Although she's lived in California and Nashville, she's permanently a resident of Texas.
When the mayor of Austin declared August 31, 2006, as “Rosie Flores Day,” Flores was at a low point in her life, both professionally and personally.
“I had been in Nashville for seven years,” she said. “It wasn't a good time for me. My mom was sick and I lost her. It wasn't easy to open doors in that town. It was a real struggle.”
Living in Nashville wasn't all bad news, however. Flores said she made some good friends and got to hang out with really good songwriters. But, after recording a record for a label that folded and a failed attempt at starting her own label, she decided to come back to Texas.
“I'm past all that now,” Flores said. “I'm happy to be back in the state I was born in.”
Flores was already playing a mean guitar when the family moved from San Antonio to Southern California when she 12. By 16, she was playing in garage bands. The Bakersfield sound blended with Flores' Tex-Mex flavored music, resulting in a style Flores describes as “hard-core rocking country-slash-rockabilly.”
Flores recently returned from a 6-week working vacation in Australia and New Zealand, where she did a few gigs, but spent most of the time writing her memoirs.
“It's a new medium for me,” she said from a Houston hotel room prior to a gig. “The book's called 'Whacky Truck Stop Candy.’ I've been collecting stories and candy for years. The first chapter is 'Dirty Laundry Candy.'”
On her trip, Flores spent time in Fairlie, a small town south and east of Christchurch.
“I've always talked about writing a book, but this was the first time I treated myself like a writer,” Flores said. “I got up in the morning and wrote for three hours. I took a break and then wrote in the afternoon. It was really a lot of fun.”
Flores hopes to find some success in publishing, as she's been on the road with her music for a long time.
“I'm at an age that getting in a van and traveling for 10 hours just doesn't suit me,” she explained. “I mean, I feel like I'm 21 again when I'm on stage. I feel like Jimmy Paige (Rock 'n' Roll Hall of Fame guitarist for Led Zepplin). But traveling is not so much fun anymore.”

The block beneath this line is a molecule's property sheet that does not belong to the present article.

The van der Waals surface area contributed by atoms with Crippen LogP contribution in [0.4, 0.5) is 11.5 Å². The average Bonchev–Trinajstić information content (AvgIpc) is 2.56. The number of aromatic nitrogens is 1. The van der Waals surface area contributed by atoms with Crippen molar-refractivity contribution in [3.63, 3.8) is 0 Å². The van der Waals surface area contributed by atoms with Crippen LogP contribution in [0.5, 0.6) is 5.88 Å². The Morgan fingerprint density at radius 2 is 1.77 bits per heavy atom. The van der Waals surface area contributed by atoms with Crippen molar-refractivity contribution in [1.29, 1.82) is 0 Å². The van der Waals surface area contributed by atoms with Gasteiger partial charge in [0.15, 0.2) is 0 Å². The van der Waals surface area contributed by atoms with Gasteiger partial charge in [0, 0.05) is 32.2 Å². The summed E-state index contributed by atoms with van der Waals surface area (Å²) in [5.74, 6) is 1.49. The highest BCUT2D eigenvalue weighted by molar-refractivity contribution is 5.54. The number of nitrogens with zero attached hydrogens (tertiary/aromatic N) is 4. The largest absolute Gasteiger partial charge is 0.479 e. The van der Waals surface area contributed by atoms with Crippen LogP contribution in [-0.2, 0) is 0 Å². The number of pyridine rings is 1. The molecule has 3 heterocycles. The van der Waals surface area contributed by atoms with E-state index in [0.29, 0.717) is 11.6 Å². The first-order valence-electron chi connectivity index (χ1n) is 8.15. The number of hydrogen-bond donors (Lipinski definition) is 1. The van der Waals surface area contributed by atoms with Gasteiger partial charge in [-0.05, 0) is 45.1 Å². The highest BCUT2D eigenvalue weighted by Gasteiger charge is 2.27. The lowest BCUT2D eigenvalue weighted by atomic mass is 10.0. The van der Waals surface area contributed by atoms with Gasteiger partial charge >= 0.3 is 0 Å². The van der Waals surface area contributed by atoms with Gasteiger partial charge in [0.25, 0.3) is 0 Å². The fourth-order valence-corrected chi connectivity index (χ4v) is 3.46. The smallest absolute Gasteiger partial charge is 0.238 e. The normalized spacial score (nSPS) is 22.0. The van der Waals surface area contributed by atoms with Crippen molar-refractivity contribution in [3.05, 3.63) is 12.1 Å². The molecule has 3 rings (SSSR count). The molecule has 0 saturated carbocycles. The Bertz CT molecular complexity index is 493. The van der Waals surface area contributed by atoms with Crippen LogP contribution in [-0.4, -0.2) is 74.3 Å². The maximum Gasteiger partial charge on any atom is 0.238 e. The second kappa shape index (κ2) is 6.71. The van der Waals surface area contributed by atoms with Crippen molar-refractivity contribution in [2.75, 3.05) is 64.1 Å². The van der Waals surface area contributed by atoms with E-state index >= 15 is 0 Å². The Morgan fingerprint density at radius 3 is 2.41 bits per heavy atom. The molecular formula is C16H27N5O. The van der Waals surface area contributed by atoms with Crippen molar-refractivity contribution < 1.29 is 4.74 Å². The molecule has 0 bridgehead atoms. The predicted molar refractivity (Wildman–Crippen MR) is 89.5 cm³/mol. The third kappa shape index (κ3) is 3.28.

The self-proclaimed party girl says her six weeks Down Under helped her creativity flow, which is a great boost when she sits down to write songs.
In the past three years, Flores has dealt with “some stuff” in her personal life, as well as the death of her mother.
However, she believes 2010 will be better.
“I've got a few [songs] in my basket I'm working on,” she said. “I'm not going out as much. I should not be out hearing everybody else. I should be home writing my own songs.”
While Flores is a top shelf songwriter, she's no slouch when in comes to the guitar. She counts Paige and Jeff Beck as her musical influences. She hits some pretty good licks on “This Cat's in the Doghouse” on the new CD.
“Right now, I'm playing a Fender Telecaster and a James Trussart,” said Flores.
For everything she's been through in the past several years, Flores is grateful for her friends and fans, and is content with her place in the world of music makers.
“I realized how lucky I am when I was in Australia and was being interviewed by a newspaper,” she said. “I really like where I'm at as far as the level of fame because I'm well enough known to fill a little hall, but I don't have to be shuffled from a hotel room to a limo to a venue and back to the limo. I get to know my fans. People are so nice to me. I'm just mirroring them.”
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